For as long as I can remember, my favorite part of any dramatic movie has always been that two minute montage that bridges the gap between what was and what will be. It is usually accompanied by motivating music. The best example I can think of is any kind of fighting/boxing movie. You know, where the protagonist finds himself with a conflict so (cue the montage) he trains and runs and gets yelled at by his coach, but also, he’s meeting new people, laughing, things are looking up. Before you know it, we’ve fast-fowarded to The Moment so often described as that once in a lifetime opportunity. And every single time, I’d be let down in some sort of way. Because this two minute montage in the movies is more like twenty years in real life. And when you’re living it, you are always wondering how they made it look so easy.
Regardless of the outcome, I’ve learned to love the process. It took me a long time to realize that despite whatever title people may give it (journey, cycle, path, route, etc) it really has only one name: LIFE. To think anything else will just send you on a
tangent wild goose chase. Which is why it is so important tokeep the prize in your eyes.
That phrase was spoken in the opening night film Africa United, a story about a group of young kids journeying to Africa for the FIFA World Cup. There was no two-minute montage. It was more like 90 minutes. And it depicted a story of great courage. Sure, maybe the characters always somehow managed to finagle their way through their obstacles with an ease that may or may not have been realistic, but it required the audience to be imaginative in order to believe the story. This is not any different, and completely necessary, for our own life’s journey. If you have a passion, in this case it was futbol,then you are going to do whatever it is that you have to do to share that with as many people as possible. That is what That Moment is for.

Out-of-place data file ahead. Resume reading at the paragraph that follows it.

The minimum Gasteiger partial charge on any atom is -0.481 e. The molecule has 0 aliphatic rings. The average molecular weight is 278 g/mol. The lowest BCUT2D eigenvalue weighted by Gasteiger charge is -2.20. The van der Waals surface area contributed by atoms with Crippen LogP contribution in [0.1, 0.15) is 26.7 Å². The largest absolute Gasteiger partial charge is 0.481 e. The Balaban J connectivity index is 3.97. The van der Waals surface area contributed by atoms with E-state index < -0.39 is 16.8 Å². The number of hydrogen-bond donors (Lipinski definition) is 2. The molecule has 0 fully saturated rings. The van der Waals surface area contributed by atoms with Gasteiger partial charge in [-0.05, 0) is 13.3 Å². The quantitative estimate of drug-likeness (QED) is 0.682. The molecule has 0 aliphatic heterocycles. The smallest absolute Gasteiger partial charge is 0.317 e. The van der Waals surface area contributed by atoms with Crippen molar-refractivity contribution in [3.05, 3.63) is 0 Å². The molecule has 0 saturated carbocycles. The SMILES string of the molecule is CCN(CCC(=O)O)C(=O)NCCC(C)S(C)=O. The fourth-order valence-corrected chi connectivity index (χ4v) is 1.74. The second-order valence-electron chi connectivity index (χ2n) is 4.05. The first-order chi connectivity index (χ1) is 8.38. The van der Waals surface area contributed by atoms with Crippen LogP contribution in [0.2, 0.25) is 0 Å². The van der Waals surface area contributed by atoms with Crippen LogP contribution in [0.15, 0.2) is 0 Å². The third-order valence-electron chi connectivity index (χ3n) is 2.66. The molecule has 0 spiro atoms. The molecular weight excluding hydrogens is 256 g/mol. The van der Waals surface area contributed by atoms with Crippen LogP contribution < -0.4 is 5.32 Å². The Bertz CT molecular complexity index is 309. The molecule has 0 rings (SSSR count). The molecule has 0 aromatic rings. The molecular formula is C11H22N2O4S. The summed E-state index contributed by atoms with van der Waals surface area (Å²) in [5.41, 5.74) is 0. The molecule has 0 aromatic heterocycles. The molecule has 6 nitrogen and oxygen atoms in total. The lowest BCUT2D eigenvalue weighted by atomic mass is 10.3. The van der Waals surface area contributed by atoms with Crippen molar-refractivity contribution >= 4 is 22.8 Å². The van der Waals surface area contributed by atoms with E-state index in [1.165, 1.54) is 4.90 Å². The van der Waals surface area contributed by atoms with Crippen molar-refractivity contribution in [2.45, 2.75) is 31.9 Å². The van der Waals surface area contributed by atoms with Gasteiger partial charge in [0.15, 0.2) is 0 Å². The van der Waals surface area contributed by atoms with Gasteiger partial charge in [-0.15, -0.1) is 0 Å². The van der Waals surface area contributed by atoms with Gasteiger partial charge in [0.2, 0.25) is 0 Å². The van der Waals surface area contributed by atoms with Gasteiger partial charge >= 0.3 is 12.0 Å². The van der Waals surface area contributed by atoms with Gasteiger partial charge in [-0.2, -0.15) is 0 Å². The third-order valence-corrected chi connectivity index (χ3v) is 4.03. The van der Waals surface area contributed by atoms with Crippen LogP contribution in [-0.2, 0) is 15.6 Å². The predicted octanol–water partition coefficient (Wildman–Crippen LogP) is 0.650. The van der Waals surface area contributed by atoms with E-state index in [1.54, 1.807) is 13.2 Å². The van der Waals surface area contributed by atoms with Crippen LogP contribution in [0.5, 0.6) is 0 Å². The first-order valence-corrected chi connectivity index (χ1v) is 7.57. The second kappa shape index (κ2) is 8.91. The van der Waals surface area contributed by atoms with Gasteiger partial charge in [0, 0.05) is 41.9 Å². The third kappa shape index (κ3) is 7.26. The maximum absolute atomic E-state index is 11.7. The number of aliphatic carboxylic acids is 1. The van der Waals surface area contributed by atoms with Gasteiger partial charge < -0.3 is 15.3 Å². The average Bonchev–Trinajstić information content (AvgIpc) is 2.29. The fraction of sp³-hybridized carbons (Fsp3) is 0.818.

For people like Graham Stanford, Jeff Vaclavik, and John Saraceno, their two minutes took them to the birth of the Southside Film Festival. Their moment began eight years ago, and it hasn’t stopped since. And that is the beauty of life: it always has potential. This makes the Beginning and the End synonymous. The credits don’t mean recognizing it’s over, applauding the work, thanks for your time, drive safely, Goodnight. It means acknowledging something has just begun, inviting people to be a part of it, Hi, Welcome, Let’s Go.
Maybe Lehigh’s story and Bethlehem’s story are on two different pages. Perhaps in two completely different books. Their snippets of change are taking longer than expected, accompanied by a soundtrack that neither can understand. But if there ever comes a time where they both share the same prize in their eyes, they just might find themselves living out their moment. When that time comes, nobody will be thinking about the credit(s). Everyone will be wondering how they made it look so easy.
Hi. Welcome. Let’s Go.